17 Are you among those who are not now actively serving God? Perhaps someone in the congregation hurt you and as a result you stopped associating  with Jehovah’s organization. Since some time may have passed, ask yourself: ‘Is my life now more meaningful, and am I happier? Was it Jehovah who offended me, or was it an imperfect human? Has Jehovah God ever done anything to harm me?’ Really, he has always done good toward us. Even if we are not living up to our dedication to him, he allows us to enjoy the good things he provides. (Jas. 1:16, 17) Soon, Jehovah’s day will come. Now is the time to return to our heavenly Father’s loving arms and to the congregation—the only safe haven in these last days.Deut. 33:27; Heb. 10:24, 25.

Jehovah’s people make every effort to help inactive ones return to Jehovah (See paragraphs 16, 17)

18. Why should we support those taking the lead?

18 Loyally support those taking the lead. As a loving Shepherd, Jehovah guides and protects us. He has appointed his Son as the Chief Shepherd of the flock. (1 Pet. 5:4) Elders in more than 100,000 congregations shepherd God’s sheep on a personal level. (Acts 20:28) When we loyally support those appointed to take the lead, we express our appreciation to Jehovah and Jesus for all that they have done for us.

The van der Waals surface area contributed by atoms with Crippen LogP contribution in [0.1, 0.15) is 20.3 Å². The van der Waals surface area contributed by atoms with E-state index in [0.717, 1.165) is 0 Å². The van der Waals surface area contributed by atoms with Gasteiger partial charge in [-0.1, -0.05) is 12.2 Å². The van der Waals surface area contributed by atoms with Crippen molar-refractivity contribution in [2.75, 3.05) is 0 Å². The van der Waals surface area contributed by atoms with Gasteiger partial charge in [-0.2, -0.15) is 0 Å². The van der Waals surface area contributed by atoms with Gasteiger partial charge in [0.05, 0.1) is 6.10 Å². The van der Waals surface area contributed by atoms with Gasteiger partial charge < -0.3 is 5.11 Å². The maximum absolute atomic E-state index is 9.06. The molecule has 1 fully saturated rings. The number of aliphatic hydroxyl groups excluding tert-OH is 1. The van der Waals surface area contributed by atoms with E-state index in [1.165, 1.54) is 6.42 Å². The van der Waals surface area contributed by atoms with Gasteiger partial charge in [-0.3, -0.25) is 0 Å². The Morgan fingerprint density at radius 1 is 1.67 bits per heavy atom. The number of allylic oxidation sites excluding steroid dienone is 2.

19. How can we close ranks?

19 Draw close to one another. What does that mean? When a well-trained army is attacked by an enemy, the individual soldiers close ranks, that is, they draw closer to one another. They thus form an impenetrable defense. Satan is intensifying his attacks on God’s people. Now is no time for fighting within our ranks. Now is the time for us to draw close to one another, to overlook the imperfections of others, and to display confidence in Jehovah’s leadership.